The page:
New Dawn breaks
Now that the sawdust has finally cleared from last year’s dull Texas Chainsaw Massacre, here comes a horror remake that, while not up to par with the original, can hold onto the guts of the story.
What sets the Dawn of the Dead remake apart from the original are the drastic changes of the film’s details. Still, the remake stays true to the original Dawn’s theme — a message of adversity in a hopeless world.
Dawn has a high-gloss feel and special effects that would’ve blown minds in the ’70s but seem too unrealistic to be scary and too serious to be a spoof.
The film is kept afloat by a surprisingly believable cast of little-knowns that string together this fast-paced film about a zombie apocalypse. In George A. Romero’s 1979 classic, four unlikely strangers form a strong bond with one another to survive in a zombie-overrun world. In Zack Snyder’s remake, almost all the elements of Romero’s original vision are gone with the exception of a shopping mall.
The movie opens in what is a seemingly serene neighborhood, but by morning havoc strikes and zombies clean out an entire city. Ana (Sarah Polley) returns home after a long day’s work to the loving arms of her boyfriend. One peaceful night later, and her comfortable lifestyle takes a devesting turn for the worse. Fleeing a city that has been overtaken by the undead, Ana encounters four others, and, as a group, they barricade themselves in a shopping mall. As the film progresses, the group becomes larger to accommodate the new horror rule where body counts are larger and deaths are more gruesome.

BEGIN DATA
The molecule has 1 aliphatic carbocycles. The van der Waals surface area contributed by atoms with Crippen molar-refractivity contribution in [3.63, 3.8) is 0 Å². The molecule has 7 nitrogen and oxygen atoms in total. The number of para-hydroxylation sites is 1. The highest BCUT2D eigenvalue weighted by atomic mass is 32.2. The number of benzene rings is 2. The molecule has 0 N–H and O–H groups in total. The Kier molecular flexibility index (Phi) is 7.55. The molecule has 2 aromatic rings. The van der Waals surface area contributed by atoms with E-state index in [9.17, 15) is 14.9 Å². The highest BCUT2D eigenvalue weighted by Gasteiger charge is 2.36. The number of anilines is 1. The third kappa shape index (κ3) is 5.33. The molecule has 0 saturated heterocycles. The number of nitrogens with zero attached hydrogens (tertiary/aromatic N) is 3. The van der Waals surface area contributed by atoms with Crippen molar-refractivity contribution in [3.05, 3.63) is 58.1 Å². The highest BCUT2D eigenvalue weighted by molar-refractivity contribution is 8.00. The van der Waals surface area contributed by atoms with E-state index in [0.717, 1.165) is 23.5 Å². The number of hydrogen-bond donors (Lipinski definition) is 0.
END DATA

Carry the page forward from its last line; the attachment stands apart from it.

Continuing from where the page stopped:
The original Dawn’s quintessence captured the interactions between characters and their dependence on one another to survive. The remake faithfully keeps this important part intact while satisfying a bloodthirsty audience that has become increasingly harder to impress or surprise.
The film carefully straddles the line between a flashy horror comedy and a slice of theatrical cheese.
Mixing Resident Evil’s style with the flesh-eaters from 28 Days Later, Dawn’s highly stylized execution doesn’t give audiences a moment to catch a breath as every moment brings another attack, killing or dismemberment. The fast pace is a big difference when compared to the slow grind of the original where zombies moved at a snail-like speed and deaths were creative but few.
Dawn takes a shocking turn as the first zombie baby is born on-screen and silenced with a single gunshot. But underneath all the gore and carnage is a drama about surviving the impossible and having to say goodbye. That’s what makes zombie pictures interesting, not the body count or special effects, but this surreal world where living is a privilege not to be taken lightly.
Dawn is nowhere near as cutting edge as the original, but merits inclusion into the Dead franchise. The film is a strong piece of solid entertainment chock full of clever laughs and frights.